If your calls to a certain WebService (or a database, or doing reflection, accessing session state, or whatever it is that potentially may take up more time than acceptable) are spread across your code, what are you going to do if this really becomes a performance bottleneck? Encapsulate those things in a helper or proxy class and you will be able to implement asynchronicity or caching if the need arises.
This is good coding style anyway, as you will be able to enforce usage patterns, track calling code, add performance counters, add type safe wrappers, provide helpers, etc..
4. Make sure you have good test data
Too many developers make the mistake of testing their code with data used during development. Get real live data and be prepared for some surprises. Get random and deliberately wrong data and see how your code fares under rough conditions. Ask someone else to prepare test data to avoid “blinders effects”. Most important: Get mass data to see how your code scales with the data amount.
I once worked in a project where they had decided to put all data related business logic into the database “where it belongs”. They implemented the logic with 3 test data rows (perfectly valid) and went to the test phase without doing more (perfectly futile). The testers had about 100 rows in the database (not very much at all and still not nearly the amount that was expected in production). The initial query took a around 14 minutes. One hundred rows is hardly “mass data”, right?
And don’t simply lean back if you have test or QA guys in your project whose job it is to do just that. Usually they know how to write test plans but very little about your code and the resulting test points. Help them helping you.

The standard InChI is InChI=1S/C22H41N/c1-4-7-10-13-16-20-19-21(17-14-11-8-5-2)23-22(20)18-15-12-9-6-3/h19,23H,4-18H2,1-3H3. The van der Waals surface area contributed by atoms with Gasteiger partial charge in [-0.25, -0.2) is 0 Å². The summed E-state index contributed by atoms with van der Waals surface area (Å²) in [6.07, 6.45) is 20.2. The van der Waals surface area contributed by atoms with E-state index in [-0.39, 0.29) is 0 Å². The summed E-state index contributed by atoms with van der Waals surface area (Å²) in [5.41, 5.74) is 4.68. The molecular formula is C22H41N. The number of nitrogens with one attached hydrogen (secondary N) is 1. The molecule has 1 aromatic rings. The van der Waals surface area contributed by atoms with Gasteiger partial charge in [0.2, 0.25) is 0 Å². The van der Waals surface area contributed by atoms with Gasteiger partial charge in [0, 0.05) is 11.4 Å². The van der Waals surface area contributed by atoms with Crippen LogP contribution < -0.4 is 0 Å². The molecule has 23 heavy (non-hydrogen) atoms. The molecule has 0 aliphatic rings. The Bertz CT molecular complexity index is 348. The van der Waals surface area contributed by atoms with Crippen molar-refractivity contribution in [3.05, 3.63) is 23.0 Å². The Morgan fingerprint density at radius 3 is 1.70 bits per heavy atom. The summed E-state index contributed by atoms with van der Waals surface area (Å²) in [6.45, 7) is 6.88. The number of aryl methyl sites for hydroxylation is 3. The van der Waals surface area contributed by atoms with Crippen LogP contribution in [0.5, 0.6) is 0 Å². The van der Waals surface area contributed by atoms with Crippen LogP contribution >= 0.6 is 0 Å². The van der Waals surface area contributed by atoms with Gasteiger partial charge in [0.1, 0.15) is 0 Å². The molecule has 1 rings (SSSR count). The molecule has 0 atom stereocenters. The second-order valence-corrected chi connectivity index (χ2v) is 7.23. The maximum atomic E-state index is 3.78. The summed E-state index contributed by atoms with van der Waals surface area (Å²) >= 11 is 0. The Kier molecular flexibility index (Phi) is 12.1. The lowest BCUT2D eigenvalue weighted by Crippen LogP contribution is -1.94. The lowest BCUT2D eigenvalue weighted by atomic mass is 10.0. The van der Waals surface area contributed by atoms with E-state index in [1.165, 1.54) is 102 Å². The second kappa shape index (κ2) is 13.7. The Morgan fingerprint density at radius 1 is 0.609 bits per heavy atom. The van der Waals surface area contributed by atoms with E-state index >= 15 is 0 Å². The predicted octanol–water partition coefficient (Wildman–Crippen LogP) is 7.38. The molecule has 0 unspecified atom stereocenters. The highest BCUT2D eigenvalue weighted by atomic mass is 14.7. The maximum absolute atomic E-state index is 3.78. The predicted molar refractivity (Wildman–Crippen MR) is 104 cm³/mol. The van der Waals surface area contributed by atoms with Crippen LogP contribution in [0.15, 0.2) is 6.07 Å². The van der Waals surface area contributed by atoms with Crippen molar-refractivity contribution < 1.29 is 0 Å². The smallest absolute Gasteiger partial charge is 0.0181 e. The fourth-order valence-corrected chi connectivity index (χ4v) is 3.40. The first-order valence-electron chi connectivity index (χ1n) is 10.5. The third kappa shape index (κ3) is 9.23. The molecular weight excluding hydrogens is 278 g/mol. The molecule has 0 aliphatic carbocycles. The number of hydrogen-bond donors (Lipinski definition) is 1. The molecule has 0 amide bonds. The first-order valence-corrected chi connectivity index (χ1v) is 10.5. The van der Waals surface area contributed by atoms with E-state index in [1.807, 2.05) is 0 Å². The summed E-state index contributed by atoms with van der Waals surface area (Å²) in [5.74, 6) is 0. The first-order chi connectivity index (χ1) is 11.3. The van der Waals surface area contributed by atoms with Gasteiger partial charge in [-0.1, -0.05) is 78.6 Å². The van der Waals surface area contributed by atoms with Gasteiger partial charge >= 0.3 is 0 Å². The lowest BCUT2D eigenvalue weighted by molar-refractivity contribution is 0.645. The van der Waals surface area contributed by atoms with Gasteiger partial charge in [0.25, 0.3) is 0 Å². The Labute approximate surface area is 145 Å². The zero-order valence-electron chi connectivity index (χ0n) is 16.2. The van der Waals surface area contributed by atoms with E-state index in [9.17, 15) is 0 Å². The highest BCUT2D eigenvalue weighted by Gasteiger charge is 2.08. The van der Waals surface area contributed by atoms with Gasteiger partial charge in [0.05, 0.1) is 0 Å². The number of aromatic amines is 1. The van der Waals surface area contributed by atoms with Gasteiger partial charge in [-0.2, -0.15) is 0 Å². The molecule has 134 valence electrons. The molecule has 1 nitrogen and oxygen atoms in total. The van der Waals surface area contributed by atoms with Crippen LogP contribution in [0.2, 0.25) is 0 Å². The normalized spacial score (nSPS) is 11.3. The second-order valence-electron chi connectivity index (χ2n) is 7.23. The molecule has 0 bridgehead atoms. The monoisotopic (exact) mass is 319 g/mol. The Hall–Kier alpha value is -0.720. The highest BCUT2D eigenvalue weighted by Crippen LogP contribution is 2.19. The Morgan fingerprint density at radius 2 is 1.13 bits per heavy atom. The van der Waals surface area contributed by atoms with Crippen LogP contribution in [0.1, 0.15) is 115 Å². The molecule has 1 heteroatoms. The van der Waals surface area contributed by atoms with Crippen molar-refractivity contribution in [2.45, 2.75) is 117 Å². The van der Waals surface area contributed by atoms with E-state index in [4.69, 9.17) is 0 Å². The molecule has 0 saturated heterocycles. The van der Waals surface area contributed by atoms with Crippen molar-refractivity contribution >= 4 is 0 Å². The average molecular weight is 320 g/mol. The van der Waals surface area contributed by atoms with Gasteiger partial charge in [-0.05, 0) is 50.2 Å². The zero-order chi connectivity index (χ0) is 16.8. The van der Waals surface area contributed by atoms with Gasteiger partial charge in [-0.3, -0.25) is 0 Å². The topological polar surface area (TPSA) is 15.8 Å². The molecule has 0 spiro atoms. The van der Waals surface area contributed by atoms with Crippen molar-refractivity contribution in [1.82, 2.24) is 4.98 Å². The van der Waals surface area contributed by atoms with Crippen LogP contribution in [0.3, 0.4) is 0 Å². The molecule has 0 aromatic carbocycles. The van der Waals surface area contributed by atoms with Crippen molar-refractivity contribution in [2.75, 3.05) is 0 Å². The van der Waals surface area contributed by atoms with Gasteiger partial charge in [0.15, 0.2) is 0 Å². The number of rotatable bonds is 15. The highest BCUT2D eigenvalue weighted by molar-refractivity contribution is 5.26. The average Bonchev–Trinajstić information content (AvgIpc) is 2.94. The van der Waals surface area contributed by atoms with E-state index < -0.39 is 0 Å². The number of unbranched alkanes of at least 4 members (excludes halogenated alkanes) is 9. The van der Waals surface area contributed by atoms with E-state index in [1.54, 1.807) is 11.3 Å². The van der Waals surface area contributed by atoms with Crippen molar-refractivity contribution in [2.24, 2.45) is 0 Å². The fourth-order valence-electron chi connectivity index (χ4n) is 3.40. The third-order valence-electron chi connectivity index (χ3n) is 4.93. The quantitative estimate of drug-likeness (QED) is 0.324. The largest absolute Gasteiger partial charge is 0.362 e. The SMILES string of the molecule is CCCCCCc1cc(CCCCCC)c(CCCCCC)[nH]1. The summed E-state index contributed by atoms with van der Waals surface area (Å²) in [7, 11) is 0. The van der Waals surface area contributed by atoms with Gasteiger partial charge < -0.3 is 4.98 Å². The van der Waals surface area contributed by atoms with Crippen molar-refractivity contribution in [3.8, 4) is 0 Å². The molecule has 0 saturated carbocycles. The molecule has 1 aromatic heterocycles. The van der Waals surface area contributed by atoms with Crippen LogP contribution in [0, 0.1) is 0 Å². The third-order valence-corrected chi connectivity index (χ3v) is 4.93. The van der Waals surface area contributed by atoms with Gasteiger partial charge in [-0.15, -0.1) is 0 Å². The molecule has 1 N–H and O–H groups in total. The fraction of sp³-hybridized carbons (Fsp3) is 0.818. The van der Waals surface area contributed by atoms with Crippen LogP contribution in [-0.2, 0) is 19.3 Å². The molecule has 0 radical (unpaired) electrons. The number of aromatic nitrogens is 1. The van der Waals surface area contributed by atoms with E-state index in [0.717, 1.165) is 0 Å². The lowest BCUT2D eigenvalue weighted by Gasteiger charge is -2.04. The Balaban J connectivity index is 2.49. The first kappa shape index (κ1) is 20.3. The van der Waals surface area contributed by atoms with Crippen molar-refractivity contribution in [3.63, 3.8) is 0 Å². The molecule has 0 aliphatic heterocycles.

5. Plan for initial performance tests
You may call it by its name in the project plan or you may hide it as bug fixing time, code review, or code documentation. You may do it as part of a final testing phase or as part of the developers testing for single development tasks. You may assign this task to a certain developer or have everyone doing it for his own code. Like ordinary testing, this really does not matter as long as you actually do it. (I’m not saying this does not have an effect on the efficiency of the testing. I’m saying that with many real world projects it is not a question of how effective your testing is but whether you do organized testing at all.)
Just don’t make the mistake to use it as time buffer if your project runs out of time (as quite often happens to testing).
Personally I would rather kick a part of the common testing than performance testing. In my experience performance analysis leads to a very efficient form of code review (as it trails along the control flow) and you will probably find more slips and bugs this way than with any other testing.
I have also had good experiences with doing these performance tests more than once within an iteration. Ususally initial versions of new functionalities, reworks of core code, or the realization that the last performace analysis is some time ago will be a good reason.
And I thought shorter posts would be easier… . Anyway, the next post should conclude this little series. Hopefully.